The incident suggests many comments. For one thing, it shows how completely even leaders of the free churches in Russia have been brainwashed by the Communist bosses in Russia and that it is possible for an atheistic, anti-Christian world power to infiltrate Christian churches to such an extent that they speak with the voice of the great Dragon while still imagining that they are representing the cause of Christ. We are reminded of the words of Jesus that in the last days false prophets will arise and, if that were possible, would lead astray even the elect. And how is it possible even for church leaders in the U.S., like Dr. Adams, to be so gullible as to swallow whole the pious words of the wolves in sheep’s clothing who praise the hypocritical disarmament pleas of the Soviet rulers! Truly, the penetration of Communist influence into churches and church councils in the United States is not a bugbear of flighty alarmists. It is real. Let us be on our guard.

Henry J. Kuiper


A Minister must have many books -books on systematic theology, books 00 church history, books on the application of Christianity to everyday life, books on philosophy, ethics, apologetics, modem theological trends, etc. He needs basic reference works in which he will read only a paragraph one month and a page one year. He needs commentaries on all the books of the Bible—old classics and modern ones built on the latest findings. He needs magazines of Reformed thought—both those within and without the denomination—and magazines by others who think differently from him so that he can be aware of the issues of the day. He needs some non-theological magazines and books so that he may be well-rounded. But this costs much. Year after year this writer has spent $400 annually for such books and periodicals. This has been possible because of his church, which provided a large enough salary. Other ministers are not so fortunate and are reluctant to spend money for books when they need it elsewhere. One practical help along these lines would be for a congregation to allow its minister a $200 budget each year to be used only for the purchase of books and magazines. This is not wasted money. Just a few extra worthwhile ideas that may come from this encouraged reading will be worth many times more than the $200.

Edwin H. Palmer


Never be ashamed of what is characteristically Calvinistic. In a day when lukewarm Calvinists—those half-and-half brothers -make apologies for whatever is distinctive in our Confessions, support for our glorious heritage comes from all kinds of quarters. Who, for example, would ever have expected such support to come out of “A Subcommittee to Investigate the Administration of the Internal Security Act, United States Senate, 85th Congress”? Yet, there it is. Before this subcommittee Ira H. Latimer, Chicago, Illinois, stated the following:

“I have thought a great deal about this phenomenon of popular American disbelief in the dirt and murder of communism. It is so striking that I have tried to delve deeply for an explanation. I think there are two religious and philosophical foundations involved…The first foundation is the optimism of Americans who have been trained to believe…that in the end they will always win.” He then issues the warning, “Pride goeth before a fall.”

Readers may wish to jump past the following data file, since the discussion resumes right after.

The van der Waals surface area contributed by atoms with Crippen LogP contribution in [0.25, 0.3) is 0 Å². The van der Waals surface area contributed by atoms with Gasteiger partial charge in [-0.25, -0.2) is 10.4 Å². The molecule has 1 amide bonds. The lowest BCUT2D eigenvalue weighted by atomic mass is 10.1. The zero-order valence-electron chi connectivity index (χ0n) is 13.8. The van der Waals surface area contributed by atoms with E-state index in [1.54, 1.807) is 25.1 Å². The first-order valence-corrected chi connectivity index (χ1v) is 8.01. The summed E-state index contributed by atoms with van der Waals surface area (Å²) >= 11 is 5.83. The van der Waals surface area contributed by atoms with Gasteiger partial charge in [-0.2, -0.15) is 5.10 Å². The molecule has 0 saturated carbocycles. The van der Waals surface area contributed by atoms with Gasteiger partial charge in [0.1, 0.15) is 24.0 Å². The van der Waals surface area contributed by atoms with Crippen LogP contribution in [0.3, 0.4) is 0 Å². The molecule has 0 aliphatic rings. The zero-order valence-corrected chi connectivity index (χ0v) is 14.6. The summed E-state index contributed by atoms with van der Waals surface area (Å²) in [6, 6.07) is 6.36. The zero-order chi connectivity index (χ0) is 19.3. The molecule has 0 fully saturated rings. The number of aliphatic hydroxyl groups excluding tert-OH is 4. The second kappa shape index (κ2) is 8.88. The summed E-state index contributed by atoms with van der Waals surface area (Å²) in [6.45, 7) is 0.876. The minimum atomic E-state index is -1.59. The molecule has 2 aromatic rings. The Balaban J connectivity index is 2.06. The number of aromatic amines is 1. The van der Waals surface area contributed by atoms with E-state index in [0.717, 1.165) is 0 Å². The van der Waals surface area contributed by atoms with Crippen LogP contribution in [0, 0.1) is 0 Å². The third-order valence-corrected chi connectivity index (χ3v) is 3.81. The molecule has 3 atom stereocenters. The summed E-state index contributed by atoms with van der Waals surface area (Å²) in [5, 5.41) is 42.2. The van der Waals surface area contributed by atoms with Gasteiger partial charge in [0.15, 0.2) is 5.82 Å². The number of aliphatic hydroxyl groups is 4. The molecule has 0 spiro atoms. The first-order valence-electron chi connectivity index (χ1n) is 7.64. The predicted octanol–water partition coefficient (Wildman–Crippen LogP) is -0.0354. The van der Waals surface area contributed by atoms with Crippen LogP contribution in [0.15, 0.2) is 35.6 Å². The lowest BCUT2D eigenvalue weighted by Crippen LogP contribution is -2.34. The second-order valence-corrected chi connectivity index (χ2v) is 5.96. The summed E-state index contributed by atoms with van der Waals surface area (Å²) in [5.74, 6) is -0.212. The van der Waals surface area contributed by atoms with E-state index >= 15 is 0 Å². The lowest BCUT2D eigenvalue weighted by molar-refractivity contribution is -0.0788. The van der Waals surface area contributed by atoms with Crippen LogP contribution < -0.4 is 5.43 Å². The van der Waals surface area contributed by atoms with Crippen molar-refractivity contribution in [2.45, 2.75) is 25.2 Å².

He continues, “The second foundation, upon which the acceptance or tolerance of communism rests, is a belief in the natural goodness of man. Our forefathcrs did not so believe. They were profoundly skeptical of the trustworthiness of any man or men, themselves included…Unless the churches recover some measure of the skepticism about human nature, entertained by great doctors of the Catholic Church like Augustine, or by Protestants like Calvin, Wesley, and Jonathan Edwards, I fear we are all comfortably resting in the shooting gallery of Communist materialism.”

Have you ever thought of it in this way, namely, that the preaching of the doctrine of total depravity is also a good remedy against the danger of the infiltration of Communistic error? Don’t sell Calvinism short.

William Hendriksen


The “frightening moral slump” observable in our land today was the topic of ex-president Hoover’s address at the Republican convention in Chicago last July. The speaker minced no words in describing the all-time low in moral behavior which characterizes American life at the present time. Mr. Hoover must have known in advance that to sound such a note amidst the whoopla of a political convention would not be hailed as an example of appropriateness. As a matter of fact, the audience paid little attention to what the speaker said about the appalling indifference to law and morality which disgraces our country today. One could tell that he failed to strike a popular note. It must have taken great moral courage to sound an alarm at an occasion which seemed to call for nothing but praise for political accomplishments during the Eisenhower administration. However, when Mr. Hoover stated his reasons for believing that America would recover from its moral slump, such as the spirit of nationalism and our contributions to the well being of other nations, he was not convincing. Nothing short of a true religious awakening, national repentance, and a return to the commandments of God and the teachings of the Bible will lift us up out of the morass of moral indifference into which we have sunk. May God’s people in our land set an example of true repentance, of renewed devotion to the law and the service of God, and of fearless testimony against all the putrid things in our national life.

Henry J. Kuiper